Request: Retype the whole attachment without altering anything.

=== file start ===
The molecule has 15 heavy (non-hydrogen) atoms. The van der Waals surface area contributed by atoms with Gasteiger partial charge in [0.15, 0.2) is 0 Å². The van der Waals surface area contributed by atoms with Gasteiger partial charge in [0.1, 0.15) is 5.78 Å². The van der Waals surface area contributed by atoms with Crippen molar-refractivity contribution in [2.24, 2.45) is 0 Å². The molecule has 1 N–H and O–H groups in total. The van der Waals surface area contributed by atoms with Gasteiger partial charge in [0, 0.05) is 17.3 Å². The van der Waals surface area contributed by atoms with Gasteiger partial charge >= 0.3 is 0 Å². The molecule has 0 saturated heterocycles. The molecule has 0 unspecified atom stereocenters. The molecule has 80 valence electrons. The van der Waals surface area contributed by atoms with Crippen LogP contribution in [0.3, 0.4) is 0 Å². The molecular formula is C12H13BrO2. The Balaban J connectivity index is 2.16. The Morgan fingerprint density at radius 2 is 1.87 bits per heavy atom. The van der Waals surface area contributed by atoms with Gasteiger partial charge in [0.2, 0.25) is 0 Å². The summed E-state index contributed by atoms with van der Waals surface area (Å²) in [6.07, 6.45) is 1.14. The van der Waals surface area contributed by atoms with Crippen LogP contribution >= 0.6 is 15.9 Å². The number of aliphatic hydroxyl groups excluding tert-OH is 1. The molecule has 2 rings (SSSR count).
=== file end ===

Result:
The molecule has 15 heavy (non-hydrogen) atoms. The van der Waals surface area contributed by atoms with Gasteiger partial charge in [0.15, 0.2) is 0 Å². The van der Waals surface area contributed by atoms with Gasteiger partial charge in [0.1, 0.15) is 5.78 Å². The van der Waals surface area contributed by atoms with Crippen molar-refractivity contribution in [2.24, 2.45) is 0 Å². The molecule has 1 N–H and O–H groups in total. The van der Waals surface area contributed by atoms with Gasteiger partial charge in [0, 0.05) is 17.3 Å². The van der Waals surface area contributed by atoms with Gasteiger partial charge >= 0.3 is 0 Å². The molecule has 0 saturated heterocycles. The molecule has 0 unspecified atom stereocenters. The molecule has 80 valence electrons. The van der Waals surface area contributed by atoms with Crippen LogP contribution in [0.3, 0.4) is 0 Å². The molecular formula is C12H13BrO2. The Balaban J connectivity index is 2.16. The Morgan fingerprint density at radius 2 is 1.87 bits per heavy atom. The van der Waals surface area contributed by atoms with Gasteiger partial charge in [0.2, 0.25) is 0 Å². The summed E-state index contributed by atoms with van der Waals surface area (Å²) in [6.07, 6.45) is 1.14. The van der Waals surface area contributed by atoms with Crippen LogP contribution >= 0.6 is 15.9 Å². The number of aliphatic hydroxyl groups excluding tert-OH is 1. The molecule has 2 rings (SSSR count).